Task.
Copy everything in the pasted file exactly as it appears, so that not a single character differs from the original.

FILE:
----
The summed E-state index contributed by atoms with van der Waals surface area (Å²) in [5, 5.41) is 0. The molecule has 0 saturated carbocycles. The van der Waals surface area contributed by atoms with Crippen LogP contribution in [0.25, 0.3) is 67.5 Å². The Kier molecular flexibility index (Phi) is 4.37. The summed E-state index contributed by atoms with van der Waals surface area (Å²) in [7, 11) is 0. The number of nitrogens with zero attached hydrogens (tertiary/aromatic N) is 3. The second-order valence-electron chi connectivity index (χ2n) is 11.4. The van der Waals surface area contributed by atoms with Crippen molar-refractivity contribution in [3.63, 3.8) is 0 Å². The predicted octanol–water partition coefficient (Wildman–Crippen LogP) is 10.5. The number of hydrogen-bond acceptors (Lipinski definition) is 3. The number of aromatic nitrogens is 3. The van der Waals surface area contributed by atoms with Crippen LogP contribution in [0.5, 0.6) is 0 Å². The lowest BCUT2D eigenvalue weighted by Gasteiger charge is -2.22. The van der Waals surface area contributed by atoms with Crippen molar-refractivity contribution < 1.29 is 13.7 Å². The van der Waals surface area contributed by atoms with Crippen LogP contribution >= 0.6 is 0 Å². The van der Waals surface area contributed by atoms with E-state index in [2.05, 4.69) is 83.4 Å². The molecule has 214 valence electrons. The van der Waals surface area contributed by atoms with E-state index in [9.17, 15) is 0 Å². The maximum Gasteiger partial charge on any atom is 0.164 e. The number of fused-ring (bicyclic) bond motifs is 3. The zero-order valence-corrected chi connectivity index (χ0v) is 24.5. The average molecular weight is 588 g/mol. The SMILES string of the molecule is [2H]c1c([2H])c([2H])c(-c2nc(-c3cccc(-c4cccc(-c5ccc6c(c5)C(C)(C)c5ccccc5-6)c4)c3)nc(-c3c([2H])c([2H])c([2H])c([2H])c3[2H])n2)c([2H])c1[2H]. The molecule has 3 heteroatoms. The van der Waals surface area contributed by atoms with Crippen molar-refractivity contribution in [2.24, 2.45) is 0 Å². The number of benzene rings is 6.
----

The summed E-state index contributed by atoms with van der Waals surface area (Å²) in [5, 5.41) is 0. The molecule has 0 saturated carbocycles. The van der Waals surface area contributed by atoms with Crippen LogP contribution in [0.25, 0.3) is 67.5 Å². The Kier molecular flexibility index (Phi) is 4.37. The summed E-state index contributed by atoms with van der Waals surface area (Å²) in [7, 11) is 0. The number of nitrogens with zero attached hydrogens (tertiary/aromatic N) is 3. The second-order valence-electron chi connectivity index (χ2n) is 11.4. The van der Waals surface area contributed by atoms with Crippen molar-refractivity contribution in [3.63, 3.8) is 0 Å². The predicted octanol–water partition coefficient (Wildman–Crippen LogP) is 10.5. The number of hydrogen-bond acceptors (Lipinski definition) is 3. The number of aromatic nitrogens is 3. The van der Waals surface area contributed by atoms with Crippen LogP contribution in [0.5, 0.6) is 0 Å². The lowest BCUT2D eigenvalue weighted by Gasteiger charge is -2.22. The van der Waals surface area contributed by atoms with Crippen molar-refractivity contribution < 1.29 is 13.7 Å². The van der Waals surface area contributed by atoms with Crippen LogP contribution >= 0.6 is 0 Å². The van der Waals surface area contributed by atoms with E-state index in [2.05, 4.69) is 83.4 Å². The molecule has 214 valence electrons. The van der Waals surface area contributed by atoms with E-state index in [9.17, 15) is 0 Å². The maximum Gasteiger partial charge on any atom is 0.164 e. The number of fused-ring (bicyclic) bond motifs is 3. The zero-order valence-corrected chi connectivity index (χ0v) is 24.5. The average molecular weight is 588 g/mol. The SMILES string of the molecule is [2H]c1c([2H])c([2H])c(-c2nc(-c3cccc(-c4cccc(-c5ccc6c(c5)C(C)(C)c5ccccc5-6)c4)c3)nc(-c3c([2H])c([2H])c([2H])c([2H])c3[2H])n2)c([2H])c1[2H]. The molecule has 3 heteroatoms. The van der Waals surface area contributed by atoms with Crippen molar-refractivity contribution in [2.24, 2.45) is 0 Å². The number of benzene rings is 6.